What is most interesting about Macleod's use of liberation theology in light of Reformed theology is not the way in which he tries to read back themes of liberation and socialism into Reformed history. It is rather the way that he himself articulates in his own time a distinctively Reformed theology of liberation. This is evident in his article, ‘The Influence of Calvinism on Politics’.Footnote 68 At one point, Macleod describes the main themes of the Calvinist view of church and state relations. He writes, ‘Calvinism has always stressed that the whole of human life is subject to the authority of God and the lordship of Christ.’Footnote 69 Therefore, he asserts that ‘the church must bear witness to the state’.Footnote 70 This means bringing ‘the light of scripture to bear on the conduct of government’. Then Macleod implicitly unites this Reformed principle of Christ's Lordship with a theology of liberation: ‘Above all, the church must bear constant witness to the principle, “Remember the poor’ (Gal 2:10)”.’ The church must take Bonhoeffer's ‘view from below’, and from that perspective it ‘has to address government on behalf of those who cannot speak for themselves’.Footnote 71
He goes on to say that the church as an institution should be willing to step into the political sphere, particularly for the sake of the oppressed:
The church cannot confine herself to being a social life-boat authorized only to rescue the victims of recurring disaster. Poverty and injustice are structural, and the church must raise its voice against such structures … Protest against an intellectually bankrupt penal system or against the inhumane treatment of immigrants cannot be left to either individual Christians or voluntary associations.Footnote 72
To the extent that Macleod argued that there are themes of liberation in his own tradition that parallel Latin American liberation theology, he was not alone. Donald Meek has argued that Scotland (and the Highlands in particular) has its own indigenous liberation theology, which parallels expressions found in Latin America and South Africa. In particular, he points to several key late nineteenth-century Highland leaders whose language and actions ‘anticipated the type of argument which lies at the heart of Liberation Theology in present-day Latin America and South Africa’.Footnote 73 This context helps us explain in part how someone like Macleod, a native of the Highlands and Islands himself, can find so much commonality with Latin American liberation theology and yet remain so distinct from it. Macleod's work in liberation seems to have matured in his own Highland context and with the particular concerns of the Highlands, and yet he has also been quick to recognise the way the struggles of Scotland and the Highlands are mirrored elsewhere. In a 2012 article Macleod wrote of Scotland and Latin America as having parallel movements of liberation which both centre on the problem of land reform. He wrote, ‘In South America, peasants and Liberation Theologians fight for the nationalization of land. In the Highlands we strive for community ownership: a return to the old Celtic form of tenure, where the land was owned by the clann [sic] (the clan or the children).’Footnote 74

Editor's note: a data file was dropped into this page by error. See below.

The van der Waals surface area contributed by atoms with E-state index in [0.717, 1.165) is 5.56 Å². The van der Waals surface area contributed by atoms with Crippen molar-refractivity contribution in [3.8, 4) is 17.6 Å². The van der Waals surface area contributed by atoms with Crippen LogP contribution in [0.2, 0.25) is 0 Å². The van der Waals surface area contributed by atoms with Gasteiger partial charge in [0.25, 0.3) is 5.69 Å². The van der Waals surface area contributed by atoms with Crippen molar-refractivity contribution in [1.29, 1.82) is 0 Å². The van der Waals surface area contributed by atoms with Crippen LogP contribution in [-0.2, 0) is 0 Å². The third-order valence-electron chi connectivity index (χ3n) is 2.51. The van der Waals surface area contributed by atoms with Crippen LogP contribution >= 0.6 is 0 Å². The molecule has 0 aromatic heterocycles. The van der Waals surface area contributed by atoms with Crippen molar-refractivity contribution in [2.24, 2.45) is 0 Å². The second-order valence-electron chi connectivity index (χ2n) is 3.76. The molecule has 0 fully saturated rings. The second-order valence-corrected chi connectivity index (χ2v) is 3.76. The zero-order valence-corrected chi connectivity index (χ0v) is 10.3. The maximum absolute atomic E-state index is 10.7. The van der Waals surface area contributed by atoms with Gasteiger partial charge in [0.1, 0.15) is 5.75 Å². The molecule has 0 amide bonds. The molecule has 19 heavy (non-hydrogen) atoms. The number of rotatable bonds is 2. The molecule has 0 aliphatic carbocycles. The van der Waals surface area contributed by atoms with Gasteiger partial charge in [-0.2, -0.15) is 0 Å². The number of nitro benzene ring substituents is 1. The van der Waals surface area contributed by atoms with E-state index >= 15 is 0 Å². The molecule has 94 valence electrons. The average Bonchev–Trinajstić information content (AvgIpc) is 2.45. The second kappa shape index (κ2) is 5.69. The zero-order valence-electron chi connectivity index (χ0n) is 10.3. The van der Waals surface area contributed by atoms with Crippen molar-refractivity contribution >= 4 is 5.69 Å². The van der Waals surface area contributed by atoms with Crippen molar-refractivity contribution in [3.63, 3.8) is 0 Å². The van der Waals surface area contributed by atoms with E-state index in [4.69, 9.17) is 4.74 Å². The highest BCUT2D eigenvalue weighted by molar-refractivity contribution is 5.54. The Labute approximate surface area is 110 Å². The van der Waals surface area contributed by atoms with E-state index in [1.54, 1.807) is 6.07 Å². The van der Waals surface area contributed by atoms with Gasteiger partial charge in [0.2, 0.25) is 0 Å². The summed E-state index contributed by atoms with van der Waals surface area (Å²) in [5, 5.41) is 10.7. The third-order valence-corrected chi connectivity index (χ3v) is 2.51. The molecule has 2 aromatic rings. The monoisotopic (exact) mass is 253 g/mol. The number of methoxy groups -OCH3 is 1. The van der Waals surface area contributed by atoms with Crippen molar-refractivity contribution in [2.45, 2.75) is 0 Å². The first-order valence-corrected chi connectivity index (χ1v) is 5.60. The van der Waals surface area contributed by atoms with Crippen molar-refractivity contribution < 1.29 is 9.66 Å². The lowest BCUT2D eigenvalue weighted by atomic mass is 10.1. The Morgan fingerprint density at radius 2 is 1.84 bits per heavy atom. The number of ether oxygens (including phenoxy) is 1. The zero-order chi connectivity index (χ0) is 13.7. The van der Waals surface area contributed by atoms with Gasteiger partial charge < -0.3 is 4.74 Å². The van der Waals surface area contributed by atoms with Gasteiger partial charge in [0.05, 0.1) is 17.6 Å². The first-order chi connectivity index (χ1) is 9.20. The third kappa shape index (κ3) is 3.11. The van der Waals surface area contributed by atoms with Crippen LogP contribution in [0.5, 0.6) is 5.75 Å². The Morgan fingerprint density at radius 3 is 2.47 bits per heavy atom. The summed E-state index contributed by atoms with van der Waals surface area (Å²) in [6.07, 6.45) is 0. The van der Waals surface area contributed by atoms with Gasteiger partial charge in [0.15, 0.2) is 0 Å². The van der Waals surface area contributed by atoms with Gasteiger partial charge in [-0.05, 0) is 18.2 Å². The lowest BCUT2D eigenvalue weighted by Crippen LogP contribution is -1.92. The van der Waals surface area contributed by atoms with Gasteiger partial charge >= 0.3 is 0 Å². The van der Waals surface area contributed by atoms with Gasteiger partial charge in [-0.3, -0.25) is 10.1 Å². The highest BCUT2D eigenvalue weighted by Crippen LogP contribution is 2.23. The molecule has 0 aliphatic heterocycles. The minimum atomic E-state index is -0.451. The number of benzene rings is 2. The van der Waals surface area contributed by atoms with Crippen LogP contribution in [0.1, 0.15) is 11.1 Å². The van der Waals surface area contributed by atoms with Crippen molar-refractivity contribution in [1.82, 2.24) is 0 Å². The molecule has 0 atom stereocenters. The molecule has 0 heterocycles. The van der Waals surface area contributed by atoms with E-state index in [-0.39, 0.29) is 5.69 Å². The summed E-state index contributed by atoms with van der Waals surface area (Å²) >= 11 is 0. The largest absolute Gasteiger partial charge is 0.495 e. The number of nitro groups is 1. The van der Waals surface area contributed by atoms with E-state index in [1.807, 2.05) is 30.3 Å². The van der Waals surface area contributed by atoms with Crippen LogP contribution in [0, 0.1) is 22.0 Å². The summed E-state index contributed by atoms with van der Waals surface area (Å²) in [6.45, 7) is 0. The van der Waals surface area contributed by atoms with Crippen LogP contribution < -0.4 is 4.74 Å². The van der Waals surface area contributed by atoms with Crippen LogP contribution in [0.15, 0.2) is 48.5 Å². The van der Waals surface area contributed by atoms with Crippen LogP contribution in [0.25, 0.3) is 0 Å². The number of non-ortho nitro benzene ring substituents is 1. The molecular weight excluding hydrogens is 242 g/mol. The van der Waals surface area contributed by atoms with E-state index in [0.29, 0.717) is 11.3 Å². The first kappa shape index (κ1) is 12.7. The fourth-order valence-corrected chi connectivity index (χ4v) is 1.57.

If Macleod was the most vocal proponent in his own time of what we might tentatively call a Scottish Reformed theology of liberation, he evidently did not stand alone. In 1997, the Public Questions, Religion and Morals Committee of the Free Church of Scotland presented a motion to the General Assembly denouncing the exploitation of land in Scotland and calling on the government to ‘seek remedies by way of widening land ownership, promoting good stewardship, and devolving responsibility for local land management policy to local communities’.Footnote 75 Interestingly, the document criticised both earlier Scottish land reformers and ‘aspects’ of liberation theology for misusing Old Testament texts to justify their politics. Nevertheless, the authors of the report assert that the Old Testament does warn against a person possessing more territory than he or she needs (citing Ezek 45:8–9; 46:18). It concludes that ‘the Old Testament sees land as a resource for people’ and not a commodity. Specific to the Scottish context, the report says, ‘Against a biblical background, there must be a question mark against a situation in which – to be specific – half of Scotland is owned by 600 individuals in blocks ranging from 2,000 to 100,000 hectares.’Footnote 76 Macleod was not on the committee that authored this report, but in it we find a socio-analytical, hermeneutical and practical mediation of liberation not all that different from Macleod's own.
Was Donald Macleod a liberation theologian, as Alastair McIntosh suggests? If by that we mean ‘Is Macleod's public theology to be conceived of chiefly as an appropriation of Latin American Liberation Theology’, then the answer is clearly no. What we can say, however, is that in Macleod's public theology we find a theology of liberation which parallels many of the concerns of Latin American liberation theology, and yet which owes its genesis primarily to its own Scottish and Reformed context.
Why then compare Macleod to Latin American liberation theology in the first place? It is precisely because Macleod stands as a constructive inheritor of a tradition which has developed its own indigenous theology of liberation that he represents an important opportunity for constructive dialogue between Latin American liberation theology and Scottish (and particularly Highland) Reformed theology.